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Uncle Tom's Cabin Quotes

27 of the best book quotes from Uncle Tom's Cabin
  1. #1
    “I make no manner of doubt that you threw a very diamond of truth at me, though you see it hit me so directly in the face that it wasn’t exactly appreciated, at first.”
  2. #2
    “Treat ‘em like dogs, and you’ll have dogs’ works and dogs’ actions. Treat ‘em like men, and you’ll have men’s works.”
  3. #3
    “For, so inconsistent is human nature, especially in the ideal, that not to undertake a thing at all seems better than to undertake and come short.”
  4. #4
    “Of course, in a novel, people’s hearts break, and they die, and that is the end of it; and in a story this is very convenient. But in real life we do not die when all that makes life bright dies to us. There is a most busy and important round of eating, drinking, dressing, walking, visiting, buying, selling, talking, reading, and all that makes up what is commonly called living, yet to be gone through…”
  5. #5
    “The heart has no tears to give,--it drops only blood, bleeding itself away in silence.”
  6. #6
    “Our friend Tom, in his own simple musings, often compared his more fortunate lot, in the bondage into which he was cast, with that of Joseph in Egypt; and, in fact, as time went on, and he developed more and more under the eye of his master, the strength of the parallel increased.”
  7. #7
    “Some jokes are less agreeable than others.”
  8. #8
    “Tom opened his eyes, and looked upon his master. ‘Ye poor miserable critter!’ he said, ‘there ain’t no more ye can do! I forgive ye, with all my soul!’ and he fainted entirely away.”
  1. #9
    “Perhaps you laugh too, dear reader; but you know humanity comes out in a variety of strange forms now-a-days, and there is no end to the odd things that humane people will say and do.”
  2. #10
    “But it is often those who have least of all in this life whom He chooseth for the kingdom. Put thy trust in Him and no matter what befalls thee here, He will make all right hereafter.”
  3. #11
    “Could I ever have loved you, had I not known you better than you know yourself?”
  4. #12
    “Talk of the abuses of slavery! Humbug! The thing itself is the essence of all abuse!”
  5. #13
    “Strange, what brings these past things so vividly back to us, sometimes!”
  6. #14
    “Death! Strange that there should be such a word, and such a thing, and we ever forget it; that one should be living, warm and beautiful, full of hopes, desires and wants, one day, and the next be gone, utterly gone, and forever!”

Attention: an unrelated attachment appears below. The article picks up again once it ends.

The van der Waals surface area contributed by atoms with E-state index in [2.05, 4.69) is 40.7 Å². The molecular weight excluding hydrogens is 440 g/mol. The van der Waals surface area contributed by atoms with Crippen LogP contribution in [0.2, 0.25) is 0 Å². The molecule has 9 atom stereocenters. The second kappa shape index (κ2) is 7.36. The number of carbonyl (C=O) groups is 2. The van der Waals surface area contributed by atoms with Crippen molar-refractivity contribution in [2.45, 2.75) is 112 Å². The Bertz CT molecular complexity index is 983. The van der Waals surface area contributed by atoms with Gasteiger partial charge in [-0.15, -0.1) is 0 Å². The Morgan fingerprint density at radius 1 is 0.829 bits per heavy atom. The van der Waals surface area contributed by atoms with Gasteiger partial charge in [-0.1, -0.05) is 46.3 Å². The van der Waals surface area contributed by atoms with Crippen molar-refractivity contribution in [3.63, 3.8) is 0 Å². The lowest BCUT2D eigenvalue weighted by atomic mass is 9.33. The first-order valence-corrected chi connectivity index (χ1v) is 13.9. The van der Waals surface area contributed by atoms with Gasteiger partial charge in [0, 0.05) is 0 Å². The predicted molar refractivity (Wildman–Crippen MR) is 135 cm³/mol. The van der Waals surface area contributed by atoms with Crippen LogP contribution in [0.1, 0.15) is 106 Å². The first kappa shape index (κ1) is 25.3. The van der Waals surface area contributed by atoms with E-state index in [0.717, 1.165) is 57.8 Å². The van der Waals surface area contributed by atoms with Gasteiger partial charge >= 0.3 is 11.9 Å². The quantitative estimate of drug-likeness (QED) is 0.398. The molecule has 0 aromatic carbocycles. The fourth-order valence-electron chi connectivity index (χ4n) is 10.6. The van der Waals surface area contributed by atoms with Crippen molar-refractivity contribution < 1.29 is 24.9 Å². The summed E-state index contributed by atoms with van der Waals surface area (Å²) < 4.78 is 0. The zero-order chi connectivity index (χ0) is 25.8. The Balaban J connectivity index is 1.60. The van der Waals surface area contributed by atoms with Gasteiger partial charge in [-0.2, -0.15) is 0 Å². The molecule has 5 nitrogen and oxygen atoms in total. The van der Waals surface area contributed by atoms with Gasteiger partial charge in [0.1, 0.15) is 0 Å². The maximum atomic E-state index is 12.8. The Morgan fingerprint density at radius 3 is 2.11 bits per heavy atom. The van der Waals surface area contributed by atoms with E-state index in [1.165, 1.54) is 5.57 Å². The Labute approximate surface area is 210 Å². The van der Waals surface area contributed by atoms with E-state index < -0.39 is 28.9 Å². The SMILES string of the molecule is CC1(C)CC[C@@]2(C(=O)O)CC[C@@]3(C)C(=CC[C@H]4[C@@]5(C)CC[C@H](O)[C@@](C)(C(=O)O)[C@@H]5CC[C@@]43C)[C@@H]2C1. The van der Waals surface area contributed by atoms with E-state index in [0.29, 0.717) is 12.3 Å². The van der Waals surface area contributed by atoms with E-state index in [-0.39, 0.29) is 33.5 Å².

7. #15
    “I am braver than I was because I have lost all; and he who has nothing to lose can afford all risks.”
  8. #16
    “Scenes of blood and cruelty are shocking to our ear and heart. What man has nerve to do, man has not nerve to hear.”
  1. #17
    “Religion! Is what you hear at church religion? Is that which can bend and turn, and descend and ascend, to fit every crooked phase of selfish, worldly society, religion? Is that religion which is less scrupulous, less generous, less just, less considerate for man, than even my own ungodly, worldly, blinded nature? No! When I look for religion, I must look for something above me, and not something beneath.”
  2. #18
    “Any mind that is capable of a real sorrow is capable of good.”
  3. #19
    “Perhaps it is impossible for a person who does no good not to do harm.”
  4. #20
    “For how imperiously, how coolly, in disregard of all one’s feelings, does the hard, cold, uninteresting course of daily realities move on! Still we must eat, and drink, and sleep, and wake again, - still bargain, buy, sell, ask and answer questions, - pursue, in short, a thousand shadows, though all interest in them be over; the cold, mechanical habit of living remaining, after all vital interest in it has fled.”
  5. #21
    “There are in this world blessed souls, whose sorrows all spring up into joys for others; whose earthly hopes, laid in the grave with many tears, are the seed from which spring healing flowers and balm for the desolate and the distressed.”
  6. #22
    “The longest way must have its close - the gloomiest night will wear on to a morning.”
  7. #23
    “Oh my Eva, whose little hour on earth did so much good...what account have I to give for my long years?”
  8. #24
    “It was on his grave, my friends, that I resolved, before God, that I would never own another slave, while it is possible to free him; that nobody, through me, should ever run the risk of being parted from home and friends, and dying on a lonely plantation, as he died. So, when you rejoice in your freedom, think that you owe it to that good old soul, and pay it back in kindness to his wife and children. Think of your freedom, every time you see uncle tom’s cabin; and let it be a memorial to put you all in mind to follow in his steps, and be as honest and faithful and Christian as he was.”
  1. #25
    “Witness, eternal God! Oh, witness that, from this hour, I will do what one man can to drive out this curse of slavery from my land!”
  2. #26
    “And, perhaps, among us may be found generous spirits, who do not estimate honour and justice by dollars and cents.”
  3. #27
    “But stronger than all was maternal love, wrought into a paroxysm of frenzy by the near approach of a fearful danger. Her boy was old enough to have walked by her side, and, in an indifferent case, she would only have led him by the hand; but now the bare thought of putting him out of her arms made her shudder, and she strained him to her bosom with a convulsive grasp, as she went rapidly forward.”
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